What intrigues me is the silence of the lambs, otherwise known as fellow T riders.
On Tuesday around 5 p.m., the State Street station was packed with commuters unable to squeeze onto a succession of crammed trains that rattled slowly up and then screeched away, as a violinist on the platform played beautiful music. Perhaps the stranded were tweeting their dismay directly to MBTA management. But there were no outward signs of rebellion. People stared passively into smart phones, texted and listened to whatever was flowing into their ear buds. I ended up walking to North Station, but the Orange Line platform was jammed there, too. When I asked the woman next to me about the air of quiet surrender, she replied: “We’re beaten down.”
Maybe resignation explains recent results from WBUR/MassINC Polling Group. A survey of 504 registered voters, completed Jan. 5 to Jan. 7, found that 45 percent of those polled said they approve of Governor Charlie Baker’s handling of the T. On the other hand, 37 percent said they didn’t know if they approved or not, which could mean a large percentage of those surveyed simply don’t use public transportation.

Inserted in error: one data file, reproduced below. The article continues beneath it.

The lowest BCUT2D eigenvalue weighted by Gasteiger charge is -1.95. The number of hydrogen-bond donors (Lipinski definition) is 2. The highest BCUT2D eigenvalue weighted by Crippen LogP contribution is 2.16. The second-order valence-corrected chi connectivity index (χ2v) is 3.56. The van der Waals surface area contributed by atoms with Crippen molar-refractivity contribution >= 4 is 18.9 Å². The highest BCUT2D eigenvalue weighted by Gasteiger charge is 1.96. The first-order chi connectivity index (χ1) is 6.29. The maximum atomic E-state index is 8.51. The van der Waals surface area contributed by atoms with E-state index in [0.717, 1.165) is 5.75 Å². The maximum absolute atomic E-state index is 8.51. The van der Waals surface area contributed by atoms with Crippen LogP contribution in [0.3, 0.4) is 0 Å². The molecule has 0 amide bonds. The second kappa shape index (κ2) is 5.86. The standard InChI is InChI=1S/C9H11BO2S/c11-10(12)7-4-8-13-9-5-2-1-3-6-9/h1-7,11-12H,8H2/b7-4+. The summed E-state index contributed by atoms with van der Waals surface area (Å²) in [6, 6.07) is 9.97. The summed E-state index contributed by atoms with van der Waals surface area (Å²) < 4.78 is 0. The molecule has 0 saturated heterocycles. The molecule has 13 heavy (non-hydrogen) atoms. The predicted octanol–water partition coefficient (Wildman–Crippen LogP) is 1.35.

Jay Gonzalez, a Democrat running for governor, said that on the campaign trail, “the number one issue I hear complaints about is the T. It’s not even close.” Overcrowding and a lack of reliability are the chief gripes, said Gonzalez. To better understand the problem, he took “the pledge” suggested by a commuter who dared public officials to ride the T to work for five days in a row. After taking a different route every day, Gonzalez said, “I have learned some new things about the frustrations people have.”